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Math Help - A is a subset of B

  1. #1
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    A is a subset of B

    Prove that if A is a subset of B, then <A>\leq <B>.

    Let |A|=n \ \text{and} \ |B|=m

    m\geq n

    <A>=\{e,a,a^2,\cdots, a^{n-1}\}

    <B>=\{e,b,b^2,\cdots, b^{m-1}\}

    Can I just since |A| less than or equal to |B|, <A> is a subgroup of <B>?
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  2. #2
    MHF Contributor Swlabr's Avatar
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    Re: A is a subset of B

    Quote Originally Posted by dwsmith View Post
    Prove that if A is a subset of B, then <A>\leq <B>.

    Let |A|=n \ \text{and} \ |B|=m

    m\geq n

    <A>=\{e,a,a^2,\cdots, a^{n-1}\}

    <B>=\{e,b,b^2,\cdots, b^{m-1}\}

    Can I just since |A| less than or equal to |B|, <A> is a subgroup of <B>?
    What is the written down-definition for \langle X\rangle? This all follows quite quickly once you know this...
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  3. #3
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    Re: A is a subset of B

    Frankly what you have written makes little sense. If A and B are sets then " \{e, a, a^2, ..., a^{n-1}\}" is meaningless because there is no operation in a set. Apparently you are talking about groups, not sets. But even then you have to define <A>. You appear to mean a sub-group generated by a single element of the group but which element? Or are you assuming from the start that A and B are themselves generated by a single element?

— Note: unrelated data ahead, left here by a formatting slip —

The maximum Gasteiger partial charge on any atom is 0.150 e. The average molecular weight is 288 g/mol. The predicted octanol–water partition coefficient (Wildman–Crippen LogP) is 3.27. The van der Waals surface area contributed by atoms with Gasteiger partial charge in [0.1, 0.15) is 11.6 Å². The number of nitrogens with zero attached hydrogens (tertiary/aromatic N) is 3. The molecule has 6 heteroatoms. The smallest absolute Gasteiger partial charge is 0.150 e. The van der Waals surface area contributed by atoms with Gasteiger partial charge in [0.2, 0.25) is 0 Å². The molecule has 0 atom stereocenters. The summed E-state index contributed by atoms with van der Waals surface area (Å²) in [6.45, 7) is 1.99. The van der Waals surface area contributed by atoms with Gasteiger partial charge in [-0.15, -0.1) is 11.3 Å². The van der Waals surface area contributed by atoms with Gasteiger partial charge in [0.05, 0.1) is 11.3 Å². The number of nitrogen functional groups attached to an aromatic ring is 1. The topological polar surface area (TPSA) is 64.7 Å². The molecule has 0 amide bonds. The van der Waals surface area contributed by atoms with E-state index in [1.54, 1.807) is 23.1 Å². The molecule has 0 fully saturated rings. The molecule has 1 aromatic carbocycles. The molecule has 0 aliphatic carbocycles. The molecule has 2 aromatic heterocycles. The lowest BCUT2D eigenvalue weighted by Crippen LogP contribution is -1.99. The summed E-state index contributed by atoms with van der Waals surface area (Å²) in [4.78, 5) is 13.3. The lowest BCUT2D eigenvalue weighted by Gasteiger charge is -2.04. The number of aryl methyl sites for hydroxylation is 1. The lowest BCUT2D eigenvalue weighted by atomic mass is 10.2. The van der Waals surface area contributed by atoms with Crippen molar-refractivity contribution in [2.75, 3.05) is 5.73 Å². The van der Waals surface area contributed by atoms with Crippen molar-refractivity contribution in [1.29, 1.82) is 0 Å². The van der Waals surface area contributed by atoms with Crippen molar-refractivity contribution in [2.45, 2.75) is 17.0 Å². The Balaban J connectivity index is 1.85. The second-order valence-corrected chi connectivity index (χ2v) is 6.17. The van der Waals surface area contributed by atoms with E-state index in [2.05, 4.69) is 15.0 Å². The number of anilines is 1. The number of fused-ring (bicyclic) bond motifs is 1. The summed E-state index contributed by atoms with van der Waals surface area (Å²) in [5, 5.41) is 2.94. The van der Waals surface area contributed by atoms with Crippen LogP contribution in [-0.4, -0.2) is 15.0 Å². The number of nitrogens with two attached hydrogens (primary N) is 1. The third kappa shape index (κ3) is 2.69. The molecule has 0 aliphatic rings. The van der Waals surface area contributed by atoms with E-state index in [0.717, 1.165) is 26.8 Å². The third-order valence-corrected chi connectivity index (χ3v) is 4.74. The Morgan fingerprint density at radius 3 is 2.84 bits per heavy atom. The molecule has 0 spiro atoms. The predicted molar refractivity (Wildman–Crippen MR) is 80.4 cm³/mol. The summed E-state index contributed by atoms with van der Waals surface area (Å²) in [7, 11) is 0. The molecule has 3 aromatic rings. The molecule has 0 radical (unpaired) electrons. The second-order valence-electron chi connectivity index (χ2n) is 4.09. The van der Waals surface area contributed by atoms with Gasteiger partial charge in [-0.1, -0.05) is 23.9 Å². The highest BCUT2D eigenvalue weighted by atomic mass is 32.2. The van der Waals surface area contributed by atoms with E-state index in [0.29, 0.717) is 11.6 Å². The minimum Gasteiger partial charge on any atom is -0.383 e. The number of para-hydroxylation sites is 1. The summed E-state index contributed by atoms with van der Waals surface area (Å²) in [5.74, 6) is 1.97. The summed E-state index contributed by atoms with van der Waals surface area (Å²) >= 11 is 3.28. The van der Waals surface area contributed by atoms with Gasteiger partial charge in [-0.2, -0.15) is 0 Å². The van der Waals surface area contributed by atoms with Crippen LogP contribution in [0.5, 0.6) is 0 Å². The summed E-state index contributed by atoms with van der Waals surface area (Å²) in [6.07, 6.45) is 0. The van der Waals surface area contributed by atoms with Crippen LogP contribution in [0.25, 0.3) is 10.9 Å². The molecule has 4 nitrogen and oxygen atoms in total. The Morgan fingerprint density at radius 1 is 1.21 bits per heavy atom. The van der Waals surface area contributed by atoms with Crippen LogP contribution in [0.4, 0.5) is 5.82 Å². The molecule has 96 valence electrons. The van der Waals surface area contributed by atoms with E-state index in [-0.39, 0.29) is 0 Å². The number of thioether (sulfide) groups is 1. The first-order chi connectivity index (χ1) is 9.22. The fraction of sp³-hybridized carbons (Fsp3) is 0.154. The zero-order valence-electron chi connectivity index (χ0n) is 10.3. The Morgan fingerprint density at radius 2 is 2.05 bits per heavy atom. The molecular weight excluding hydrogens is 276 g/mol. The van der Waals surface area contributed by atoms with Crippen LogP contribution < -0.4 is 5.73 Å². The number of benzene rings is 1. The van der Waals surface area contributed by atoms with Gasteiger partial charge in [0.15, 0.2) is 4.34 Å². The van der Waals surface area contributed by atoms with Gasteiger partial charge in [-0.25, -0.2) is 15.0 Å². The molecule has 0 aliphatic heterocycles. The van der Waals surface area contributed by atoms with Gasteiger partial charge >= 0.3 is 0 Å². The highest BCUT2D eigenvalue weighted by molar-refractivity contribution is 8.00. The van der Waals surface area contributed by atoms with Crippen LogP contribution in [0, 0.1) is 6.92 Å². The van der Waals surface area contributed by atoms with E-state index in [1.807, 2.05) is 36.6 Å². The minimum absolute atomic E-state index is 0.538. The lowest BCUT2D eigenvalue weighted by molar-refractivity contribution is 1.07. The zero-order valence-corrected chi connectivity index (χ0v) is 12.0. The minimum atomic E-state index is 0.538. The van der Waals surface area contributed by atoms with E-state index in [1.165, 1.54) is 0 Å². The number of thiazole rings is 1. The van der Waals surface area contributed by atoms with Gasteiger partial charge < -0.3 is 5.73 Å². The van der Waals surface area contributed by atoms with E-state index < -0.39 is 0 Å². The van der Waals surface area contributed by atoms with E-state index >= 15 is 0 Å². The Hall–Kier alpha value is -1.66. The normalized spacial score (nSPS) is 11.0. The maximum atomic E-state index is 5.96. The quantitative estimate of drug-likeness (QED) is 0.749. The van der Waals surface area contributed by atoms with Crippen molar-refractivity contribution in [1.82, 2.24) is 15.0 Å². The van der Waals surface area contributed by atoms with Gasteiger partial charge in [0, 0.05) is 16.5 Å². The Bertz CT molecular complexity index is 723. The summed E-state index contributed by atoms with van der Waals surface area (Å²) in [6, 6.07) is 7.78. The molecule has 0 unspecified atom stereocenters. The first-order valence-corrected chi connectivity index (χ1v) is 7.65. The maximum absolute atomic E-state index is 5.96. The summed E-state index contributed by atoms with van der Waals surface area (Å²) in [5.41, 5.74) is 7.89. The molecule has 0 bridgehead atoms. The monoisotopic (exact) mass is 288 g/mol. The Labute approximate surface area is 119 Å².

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  4. #4
    MHF Contributor Swlabr's Avatar
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    Re: A is a subset of B

    Quote Originally Posted by HallsofIvy View Post
    Frankly what you have written makes little sense. If A and B are sets then " \{e, a, a^2, ..., a^{n-1}\}" is meaningless because there is no operation in a set. Apparently you are talking about groups, not sets. But even then you have to define <A>. You appear to mean a sub-group generated by a single element of the group but which element? Or are you assuming from the start that A and B are themselves generated by a single element?
    What he means is A\subset B\subset G, and he requires to prove that \langle A\rangle\leq \langle B\rangle. However, this is clear by the very definition of \langle X\rangle!
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